RV shipments rose to 285,749 in 2012, which was the strongest showing since 2007. Experts expect 2013 to be even higher, as the industry fights its way back to the 2007 rate of 353,400 units sold. So what is fueling the surge in sales? While the manufacturers have correctly figured that the lower cost models would lead the recovery – and have re-focused their offerings to reflect that strategy – the real reason for the improvement is the 10,000 baby boomers per day who are taking retirement. At this point, there is so much pent-up demand from this demographic that sales increases should be a given for the next decade or so (baby boomers were born between 1946 and 1961). It’s nice that RV is on the right side of that curve.
Memo From Frank & Dave
How To Buy A Job (And A Whole Lot More) At An RV Park
For some reason, many people put down the concept of "buying a job" when investing in real estate. Of course, those same people don't consider spending $200,000 to get a law degree "buying a job" as an attorney. Or $400,000 to "buy a job" as a doctor. Every kid in college today is spending $40,000 to $200,000 "buying a job" for when they get out (if they can find one). So why should real estate be different?
Buying a job as the owner/operator of an RV park can be a lot better than those other examples. Here's why.
It's a happy lifestyle
The folks I know who are lawyers and doctors are not very happy people. They drive a nice car and have a large mortgage (bigger than the house it is associated with today), but their day-to-day lifestyle is less than pleasant. This takes a toll on their health and relationships (I know one doctor who is on his fifth marriage and has a daughter older than this grandkids), but they keep at it until they die. The same is true with attorneys. Many I know have already had mid-life crisis where they quit their firm and try to "find themselves" (one moved to China and spent six years learning the language and living in poverty). I doubt that many doctors and lawyers would rate their lifestyle as pleasant, despite their material possessions.
RV park owner/operators, on the other hand, are a very happy group indeed. They deal all day with happy customers who are always curious on things to do, or to tell about things they just did. There are few customer complaints, and nobody argues about the price. Collections are 100%, since they pre-pay while checking in. And there is always something fun to do, whether it's jumping in the golf cart to see if everybody has hooked up O.K., or chatting at the front desk, or selling a bag of Fritos.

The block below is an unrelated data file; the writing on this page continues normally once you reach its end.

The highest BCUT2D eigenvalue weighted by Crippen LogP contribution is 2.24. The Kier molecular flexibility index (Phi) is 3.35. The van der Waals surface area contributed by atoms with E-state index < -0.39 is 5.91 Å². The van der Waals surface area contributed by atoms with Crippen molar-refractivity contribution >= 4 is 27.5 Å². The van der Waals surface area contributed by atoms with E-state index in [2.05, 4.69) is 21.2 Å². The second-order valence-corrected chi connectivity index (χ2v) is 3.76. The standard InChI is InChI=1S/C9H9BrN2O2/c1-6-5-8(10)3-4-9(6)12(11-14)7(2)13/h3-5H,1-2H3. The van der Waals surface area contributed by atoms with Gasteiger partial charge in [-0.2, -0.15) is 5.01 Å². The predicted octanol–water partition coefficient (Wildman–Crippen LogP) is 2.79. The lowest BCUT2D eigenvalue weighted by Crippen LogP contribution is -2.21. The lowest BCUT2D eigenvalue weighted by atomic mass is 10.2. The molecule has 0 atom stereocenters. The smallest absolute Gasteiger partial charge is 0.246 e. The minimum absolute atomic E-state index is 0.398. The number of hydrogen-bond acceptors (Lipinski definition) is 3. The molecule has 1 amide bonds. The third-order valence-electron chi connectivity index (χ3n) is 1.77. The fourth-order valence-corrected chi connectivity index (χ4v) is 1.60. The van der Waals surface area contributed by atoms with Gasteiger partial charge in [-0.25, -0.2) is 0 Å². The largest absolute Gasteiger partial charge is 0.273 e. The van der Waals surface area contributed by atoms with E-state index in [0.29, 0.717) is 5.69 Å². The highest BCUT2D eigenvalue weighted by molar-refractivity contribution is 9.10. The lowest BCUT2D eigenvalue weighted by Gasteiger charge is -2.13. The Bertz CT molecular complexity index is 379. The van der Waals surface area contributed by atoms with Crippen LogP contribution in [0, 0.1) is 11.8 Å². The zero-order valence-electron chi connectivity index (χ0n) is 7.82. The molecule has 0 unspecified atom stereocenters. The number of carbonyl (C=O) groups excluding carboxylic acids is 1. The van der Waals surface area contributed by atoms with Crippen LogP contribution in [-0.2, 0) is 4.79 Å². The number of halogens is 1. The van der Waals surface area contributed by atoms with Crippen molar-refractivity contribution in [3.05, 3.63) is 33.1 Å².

If you talk to most RV park owners, one of the things you will never hear is how they hate their job - or even their boss (you'd have to have multiple personalities to achieve that one). They are all very happy with what they do.
They control their own destiny, and know what that destiny looks like
With the advent of the internet, and the coming of age of developing countries with the export of their services, being a doctor or lawyer is scary stuff. Technologies already exist that would allow a doctor in India to read the X-ray of a patient in the U.S. And you can have an attorney in China write a contract for you. Clearly the future for lawyers and doctors is in some degree of doubt. With a push to cut costs, the economics of medical care and legal services does not look that good.
Meanwhile, the RV park owner has no such worries. No type of technology or trend is going to make people give up their vacations, or beam their sewage to the moon. It's a pretty safe bet that the RV park of 2020 looks and works pretty much like the one of today. And that's very reassuring.
You are building an asset for your family
While you are pursuing the "job" you bought with the RV park, you are also building equity. And that's the most important difference with doctors and lawyers. When they die or retire, their practice is erased, except for those rare occasions when they can sell their practice (and even then it is not for much and they have to carry the paper). An RV park, on the other hand, is a tangible asset with a lot of value.
And you have two choices. You can pass on either the operating business to your descendants, or sell it and give them the money instead. And remember that there are no degrees needed to run an RV park. Your kid can flunk out of high school, and still own and operate an RV park.
So while an RV park owner is having fun, they are still building wealth for their family.
Owning and operating an RV park is partly about "buying a job". But what is wrong with that? If you enjoy the work, you will not only be a happy person with better relationships, you will also be building a sizable asset for your family. If that's what "buying a job" means, then everybody should absolutely "buy a job". Just ask any RV park owner.
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Being affiliated with an RV club, such as Good Sam or Passport America, can improve your business. You should definitely explore the options and see if it is a good fit. Think this book is a dinosaur in the era of the internet? Their magazine is read by over 196,000 RV owners each month. Remember that many RV users are not really into new technology, and others like the ease of quick reference of pulling out aq book while they’re on the road. Trailer Life and Woodalls offer some visibility for your RV park that just a website cannot deliver.
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